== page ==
A proposal by the Obama administration to ban one of the most common bullets used in the popular AR-15 rifle has some GOP lawmakers up in arms. On Saturday, Fox News reported that over 100 members of Congress fired off a letter to the Bureau of Alcohol, Tobacco, Firearms and Explosives, excoriating the proposal to to ban .223 M855 “green tip” ammunition.
The ban, they said, “will interfere with Second Amendment rights by disrupting the market for ammunition that law abiding Americans use for sporting and other legitimate purposes.” Moreover, they told ATF director Todd Jones, the ban “will interfere with Second Amendment rights by disrupting the market for ammunition that law abiding Americans use for sporting and other legitimate purposes.”
Ironically, Fox said, the bullets were approved by the ATF in 1986. But the agency is concerned the bullets can now be fired by handguns, putting police offers at further risk due to their ability to penetrate body armor.
But, lawmakers say, the ATF has not provided any evidence of the alleged danger presented by the bullets. “ATF has not even alleged – much less offered evidence – that even one such round has ever been fired from a handgun at a police officer,” the letter said.
And, Fox added, many police organizations do not support the ban. “The notion that all of a sudden a new pistol requires banning what had long been perfectly legal ammunition doesn’t seem to make a lot of sense to many officers,” said William Johnson, executive director of the National Association of Police Organizations.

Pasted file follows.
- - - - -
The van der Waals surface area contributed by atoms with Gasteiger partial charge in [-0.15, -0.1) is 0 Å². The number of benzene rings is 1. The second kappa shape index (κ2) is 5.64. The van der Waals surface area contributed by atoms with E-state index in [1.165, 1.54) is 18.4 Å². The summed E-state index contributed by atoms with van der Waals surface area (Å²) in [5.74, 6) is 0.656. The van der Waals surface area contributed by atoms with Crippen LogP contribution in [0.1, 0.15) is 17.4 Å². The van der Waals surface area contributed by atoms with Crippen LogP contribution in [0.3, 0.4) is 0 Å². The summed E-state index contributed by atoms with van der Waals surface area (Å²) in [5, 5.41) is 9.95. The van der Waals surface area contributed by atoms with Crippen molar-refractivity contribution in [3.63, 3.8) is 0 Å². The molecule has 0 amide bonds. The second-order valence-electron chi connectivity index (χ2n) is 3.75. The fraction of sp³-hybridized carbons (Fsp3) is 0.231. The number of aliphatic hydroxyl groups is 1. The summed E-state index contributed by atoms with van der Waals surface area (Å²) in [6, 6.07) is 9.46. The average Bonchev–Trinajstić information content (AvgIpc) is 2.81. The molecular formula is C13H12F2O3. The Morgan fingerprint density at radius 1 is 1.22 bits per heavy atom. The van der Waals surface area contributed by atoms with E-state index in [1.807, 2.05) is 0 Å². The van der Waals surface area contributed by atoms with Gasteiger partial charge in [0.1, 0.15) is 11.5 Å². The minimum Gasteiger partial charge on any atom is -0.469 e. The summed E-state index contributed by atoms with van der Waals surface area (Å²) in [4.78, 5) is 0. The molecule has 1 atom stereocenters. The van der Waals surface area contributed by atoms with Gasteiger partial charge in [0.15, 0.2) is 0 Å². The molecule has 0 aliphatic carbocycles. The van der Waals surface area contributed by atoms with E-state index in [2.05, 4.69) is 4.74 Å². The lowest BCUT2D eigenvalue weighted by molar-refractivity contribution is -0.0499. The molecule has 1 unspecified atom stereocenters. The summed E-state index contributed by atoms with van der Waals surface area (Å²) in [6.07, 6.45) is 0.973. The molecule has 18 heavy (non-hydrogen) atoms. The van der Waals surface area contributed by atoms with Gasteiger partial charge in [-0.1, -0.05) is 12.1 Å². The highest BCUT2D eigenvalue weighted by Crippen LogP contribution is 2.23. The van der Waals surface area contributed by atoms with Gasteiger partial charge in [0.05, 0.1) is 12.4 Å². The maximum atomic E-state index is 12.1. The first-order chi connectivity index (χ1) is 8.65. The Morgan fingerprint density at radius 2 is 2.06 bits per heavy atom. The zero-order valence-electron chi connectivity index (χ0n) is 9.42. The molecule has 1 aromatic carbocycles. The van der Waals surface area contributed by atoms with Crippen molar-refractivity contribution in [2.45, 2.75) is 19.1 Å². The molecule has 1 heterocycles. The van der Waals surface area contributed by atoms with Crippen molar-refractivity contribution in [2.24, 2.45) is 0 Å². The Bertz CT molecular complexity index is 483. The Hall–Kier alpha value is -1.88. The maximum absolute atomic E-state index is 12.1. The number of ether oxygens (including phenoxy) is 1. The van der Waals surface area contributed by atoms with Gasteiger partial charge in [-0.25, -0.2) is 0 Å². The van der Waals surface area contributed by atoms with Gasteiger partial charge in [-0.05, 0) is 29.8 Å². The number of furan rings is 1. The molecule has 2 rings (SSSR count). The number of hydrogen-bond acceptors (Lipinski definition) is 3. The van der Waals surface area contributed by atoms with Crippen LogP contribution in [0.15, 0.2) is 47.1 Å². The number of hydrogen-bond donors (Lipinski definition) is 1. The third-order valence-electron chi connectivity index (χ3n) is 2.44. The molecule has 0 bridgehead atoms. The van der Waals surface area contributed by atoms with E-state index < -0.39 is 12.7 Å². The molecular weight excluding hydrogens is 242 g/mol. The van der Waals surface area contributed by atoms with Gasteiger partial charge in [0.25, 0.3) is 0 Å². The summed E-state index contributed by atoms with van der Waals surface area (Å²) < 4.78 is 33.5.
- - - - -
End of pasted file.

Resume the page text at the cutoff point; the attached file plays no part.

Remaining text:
But for many, the proposal is nothing more than a backdoor gun ban being proposed by an administration hostile to the Constitution and the Second Amendment right to keep and bear arms. In an editorial posted Friday at Fox News, Eric Bolling called the proposed ammo ban a “sneaky way to ban the gun.”
“We have the Second Amendment to insure the first,” he said. “If the president is able to take over our Second Amendment — the way he took over the free market, health care, immigration and the Internet, we will be administering the last rights to our first rights: free speech, religion and liberty.”
The ATF has invited comments on the proposed ban, Jeff Knox said at WND, but, he added, they are not interested in hearing whether or not the ban should be implemented. Instead, they want to know how best to implement it “with the least disruption to manufacturers and importers.” Knox suggested readers contact the ATF by email at APAComments@atf.gov.
“In your comments,” he said, “point out that M855/SS109 does not have a core made entirely of steel, and that it does not penetrate police-style body armor any better than other common 5.56 ammunition. Tell them that removing M855/SS109 from the market will cause great disruption to the hundreds of thousands of people who buy and shoot millions of rounds of this ammunition every year, and that this massive consumption of this ammunition – with extremely rare use in any criminal activity – clearly demonstrates that it is primarily used for sporting purposes. The proposed ban on manufacture, importation and distribution of this ammunition serves no legal or officer safety function and should be tabled permanently.” According to Knox, the window for comments closes on March 16.